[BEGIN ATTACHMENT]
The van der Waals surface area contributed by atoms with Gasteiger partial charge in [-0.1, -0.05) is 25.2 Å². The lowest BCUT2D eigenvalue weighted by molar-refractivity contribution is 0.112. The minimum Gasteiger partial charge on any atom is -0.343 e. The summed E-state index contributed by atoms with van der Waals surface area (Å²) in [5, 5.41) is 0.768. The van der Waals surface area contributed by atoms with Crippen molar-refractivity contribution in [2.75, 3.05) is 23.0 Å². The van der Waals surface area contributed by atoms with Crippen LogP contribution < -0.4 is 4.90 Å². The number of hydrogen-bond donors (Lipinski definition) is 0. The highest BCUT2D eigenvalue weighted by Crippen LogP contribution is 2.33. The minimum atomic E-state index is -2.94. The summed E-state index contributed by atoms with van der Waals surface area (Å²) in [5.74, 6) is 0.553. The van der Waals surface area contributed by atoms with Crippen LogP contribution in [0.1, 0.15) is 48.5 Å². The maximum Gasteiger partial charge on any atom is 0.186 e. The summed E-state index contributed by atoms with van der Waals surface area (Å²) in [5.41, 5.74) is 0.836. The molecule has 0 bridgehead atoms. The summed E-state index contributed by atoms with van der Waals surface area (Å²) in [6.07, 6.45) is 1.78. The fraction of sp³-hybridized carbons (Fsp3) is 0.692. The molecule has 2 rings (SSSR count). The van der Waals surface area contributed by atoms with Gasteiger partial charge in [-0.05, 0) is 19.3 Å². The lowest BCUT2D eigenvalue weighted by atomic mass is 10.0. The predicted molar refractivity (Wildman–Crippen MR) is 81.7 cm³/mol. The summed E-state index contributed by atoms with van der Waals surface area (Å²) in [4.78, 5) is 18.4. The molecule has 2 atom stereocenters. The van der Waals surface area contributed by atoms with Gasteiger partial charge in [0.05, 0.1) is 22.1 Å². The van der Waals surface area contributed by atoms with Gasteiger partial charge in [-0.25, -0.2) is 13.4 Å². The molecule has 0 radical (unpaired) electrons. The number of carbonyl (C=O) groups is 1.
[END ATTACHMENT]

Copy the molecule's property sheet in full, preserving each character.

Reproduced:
The van der Waals surface area contributed by atoms with Gasteiger partial charge in [-0.1, -0.05) is 25.2 Å². The lowest BCUT2D eigenvalue weighted by molar-refractivity contribution is 0.112. The minimum Gasteiger partial charge on any atom is -0.343 e. The summed E-state index contributed by atoms with van der Waals surface area (Å²) in [5, 5.41) is 0.768. The van der Waals surface area contributed by atoms with Crippen molar-refractivity contribution in [2.75, 3.05) is 23.0 Å². The van der Waals surface area contributed by atoms with Crippen LogP contribution < -0.4 is 4.90 Å². The number of hydrogen-bond donors (Lipinski definition) is 0. The highest BCUT2D eigenvalue weighted by Crippen LogP contribution is 2.33. The minimum atomic E-state index is -2.94. The summed E-state index contributed by atoms with van der Waals surface area (Å²) in [5.74, 6) is 0.553. The van der Waals surface area contributed by atoms with Crippen LogP contribution in [0.1, 0.15) is 48.5 Å². The maximum Gasteiger partial charge on any atom is 0.186 e. The summed E-state index contributed by atoms with van der Waals surface area (Å²) in [5.41, 5.74) is 0.836. The molecule has 0 bridgehead atoms. The summed E-state index contributed by atoms with van der Waals surface area (Å²) in [6.07, 6.45) is 1.78. The fraction of sp³-hybridized carbons (Fsp3) is 0.692. The molecule has 2 rings (SSSR count). The van der Waals surface area contributed by atoms with Gasteiger partial charge in [-0.05, 0) is 19.3 Å². The lowest BCUT2D eigenvalue weighted by atomic mass is 10.0. The predicted molar refractivity (Wildman–Crippen MR) is 81.7 cm³/mol. The summed E-state index contributed by atoms with van der Waals surface area (Å²) in [4.78, 5) is 18.4. The molecule has 2 atom stereocenters. The van der Waals surface area contributed by atoms with Gasteiger partial charge in [0.05, 0.1) is 22.1 Å². The van der Waals surface area contributed by atoms with Gasteiger partial charge in [-0.25, -0.2) is 13.4 Å². The molecule has 0 radical (unpaired) electrons. The number of carbonyl (C=O) groups is 1.